If you have any questions about the programs or materials below or would like to submit a resource, email us.
DHEC's Quick Guides to Download
- Reducing Food Waste: A Guide for Households
- Reducing Food Waste: A Guide for K-12 Schools
- Quick Tips for Reducing Food Waste at Home and Understanding Product Date Labeling (See more info below.)
- Guide to Produce Pairing
- Print a Shopping List
- Composting: Recycling Naturally - Simple Steps for Starting at Home
- Composting: A Guide for SC K-12 Schools
Food Donation Liability Guidance
The Federal Bill Emerson Good Samaritan Food Donation Act was passed to encourage companies and organizations to donate food and groceries to non-profits for distribution to individuals in need. The legislation:
- Protects donors from liability when donating to a non-profit organization.
- Protects donors from civil and criminal liability should the product donated in good faith later cause harm to the recipient.
- Standardizes donor liability exposure; donors and their legal counsel do not need to investigate liability laws in 50 states.
- Sets a floor of "gross negligence" or intentional misconduct for persons who donate grocery products. According to the new law, gross negligence is defined as "voluntary and conscious conduct by a person with knowledge (at the time of conduct) that the conduct is likely to be harmful to the health or well-being of another person."
Harvard Food Law and Policy Center and University of Arkansas also have additional information on food donation legislation. Information on this legislation as well as possible tax deductions for businesses is provided by the U.S. Department of Agriculture.
In addition, South Carolina law provides liability protection for food donors through S.C. Code of Laws §§ 15-74-10 et seq. According to the law, "the donor, in good faith, of distressed food apparently fit for human consumption, to a bona fide charitable or nonprofit organization or food bank or prepared and perishable food program for free distribution, is not subject to criminal penalty or civil damages arising from the condition of the food or the nature or condition of the land entered, unless an injury is caused by gross negligence, recklessness, or intentional misconduct of the donor."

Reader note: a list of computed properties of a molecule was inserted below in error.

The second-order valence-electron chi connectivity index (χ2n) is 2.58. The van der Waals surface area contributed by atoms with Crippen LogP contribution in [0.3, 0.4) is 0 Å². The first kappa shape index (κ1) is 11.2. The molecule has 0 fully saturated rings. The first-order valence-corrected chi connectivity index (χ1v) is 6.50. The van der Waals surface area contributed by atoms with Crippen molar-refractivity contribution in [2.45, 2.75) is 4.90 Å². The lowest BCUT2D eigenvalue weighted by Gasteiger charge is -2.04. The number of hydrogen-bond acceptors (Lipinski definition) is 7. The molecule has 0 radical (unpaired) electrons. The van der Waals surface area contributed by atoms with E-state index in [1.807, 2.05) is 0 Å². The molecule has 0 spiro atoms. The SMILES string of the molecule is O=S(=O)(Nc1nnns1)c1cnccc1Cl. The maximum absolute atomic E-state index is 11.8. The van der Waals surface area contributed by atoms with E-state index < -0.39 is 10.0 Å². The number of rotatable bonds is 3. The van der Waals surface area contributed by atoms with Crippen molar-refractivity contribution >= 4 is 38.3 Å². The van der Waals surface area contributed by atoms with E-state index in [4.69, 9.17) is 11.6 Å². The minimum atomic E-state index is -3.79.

Understanding Food Labels
Use by. Sell by. Best if used by.
Date labels are confusing and can lead to needlessly throwing away good food. With the exception of infant formula, they pertain to product quality, not food safety. Learning the difference between "sell-by", "use-by" and "best-by" dates is a great first step toward storing smart.
- A sell-by date tells the store how long to display the product for sale. You should buy the product before the date expires, but you can still store it at home for some time beyond that date as long as safe storage procedures are followed.
- A best if used-by (or before) date is recommended for the best flavor or quality. It is not a purchase or safety date.
- A use-by date is the last date recommended for the use of the product while at peak quality. This date has been set by the product manufacturer.
- Closed or coded dates are packing numbers for use by the manufacturer.
The U.S. Department of Agriculture provides more information on food dating.
National Food Waste Reduction Campaigns:
- EPA Sustainable Management of Food
- Save The Food
- Natural Resources Defense Council: Food Waste
- ReFed: Rethink Food Waste
- Feeding America
- World Wildlife Fund: Food Initiative
- Food Waste Reduction Alliance